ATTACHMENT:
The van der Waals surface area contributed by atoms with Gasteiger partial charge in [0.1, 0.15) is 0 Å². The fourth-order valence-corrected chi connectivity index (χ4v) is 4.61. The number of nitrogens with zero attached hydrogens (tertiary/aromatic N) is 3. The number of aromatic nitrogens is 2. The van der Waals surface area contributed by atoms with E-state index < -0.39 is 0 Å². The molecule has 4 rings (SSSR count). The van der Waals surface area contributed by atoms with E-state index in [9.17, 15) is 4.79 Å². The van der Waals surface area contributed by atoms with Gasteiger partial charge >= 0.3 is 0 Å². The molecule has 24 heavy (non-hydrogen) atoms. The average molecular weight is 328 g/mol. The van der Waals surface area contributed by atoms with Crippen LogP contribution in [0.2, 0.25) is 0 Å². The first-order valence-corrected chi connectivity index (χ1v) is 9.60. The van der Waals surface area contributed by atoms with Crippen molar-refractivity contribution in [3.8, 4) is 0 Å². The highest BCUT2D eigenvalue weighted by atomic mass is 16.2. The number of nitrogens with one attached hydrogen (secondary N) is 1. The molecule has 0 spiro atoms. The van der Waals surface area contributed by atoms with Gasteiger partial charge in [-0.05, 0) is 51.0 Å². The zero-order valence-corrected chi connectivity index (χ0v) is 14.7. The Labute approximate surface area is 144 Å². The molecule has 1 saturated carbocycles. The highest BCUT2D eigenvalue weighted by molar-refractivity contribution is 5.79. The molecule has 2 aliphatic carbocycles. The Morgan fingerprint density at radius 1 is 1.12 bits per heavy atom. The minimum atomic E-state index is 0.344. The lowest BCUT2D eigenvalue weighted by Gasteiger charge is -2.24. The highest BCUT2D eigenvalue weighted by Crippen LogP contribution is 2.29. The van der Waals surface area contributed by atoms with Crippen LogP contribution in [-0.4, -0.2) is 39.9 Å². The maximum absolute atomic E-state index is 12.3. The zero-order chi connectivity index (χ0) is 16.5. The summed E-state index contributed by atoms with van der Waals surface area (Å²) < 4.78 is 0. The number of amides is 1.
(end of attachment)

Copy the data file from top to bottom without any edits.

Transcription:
The van der Waals surface area contributed by atoms with Gasteiger partial charge in [0.1, 0.15) is 0 Å². The fourth-order valence-corrected chi connectivity index (χ4v) is 4.61. The number of nitrogens with zero attached hydrogens (tertiary/aromatic N) is 3. The number of aromatic nitrogens is 2. The van der Waals surface area contributed by atoms with E-state index < -0.39 is 0 Å². The molecule has 4 rings (SSSR count). The van der Waals surface area contributed by atoms with E-state index in [9.17, 15) is 4.79 Å². The van der Waals surface area contributed by atoms with Gasteiger partial charge >= 0.3 is 0 Å². The molecule has 24 heavy (non-hydrogen) atoms. The average molecular weight is 328 g/mol. The van der Waals surface area contributed by atoms with Crippen LogP contribution in [0.2, 0.25) is 0 Å². The first-order valence-corrected chi connectivity index (χ1v) is 9.60. The van der Waals surface area contributed by atoms with Crippen molar-refractivity contribution in [3.8, 4) is 0 Å². The highest BCUT2D eigenvalue weighted by atomic mass is 16.2. The number of nitrogens with one attached hydrogen (secondary N) is 1. The molecule has 0 spiro atoms. The van der Waals surface area contributed by atoms with Gasteiger partial charge in [-0.05, 0) is 51.0 Å². The zero-order valence-corrected chi connectivity index (χ0v) is 14.7. The Labute approximate surface area is 144 Å². The molecule has 1 saturated carbocycles. The highest BCUT2D eigenvalue weighted by molar-refractivity contribution is 5.79. The molecule has 2 aliphatic carbocycles. The Morgan fingerprint density at radius 1 is 1.12 bits per heavy atom. The minimum atomic E-state index is 0.344. The lowest BCUT2D eigenvalue weighted by Gasteiger charge is -2.24. The highest BCUT2D eigenvalue weighted by Crippen LogP contribution is 2.29. The van der Waals surface area contributed by atoms with Crippen LogP contribution in [-0.4, -0.2) is 39.9 Å². The maximum absolute atomic E-state index is 12.3. The zero-order chi connectivity index (χ0) is 16.5. The summed E-state index contributed by atoms with van der Waals surface area (Å²) < 4.78 is 0. The number of amides is 1.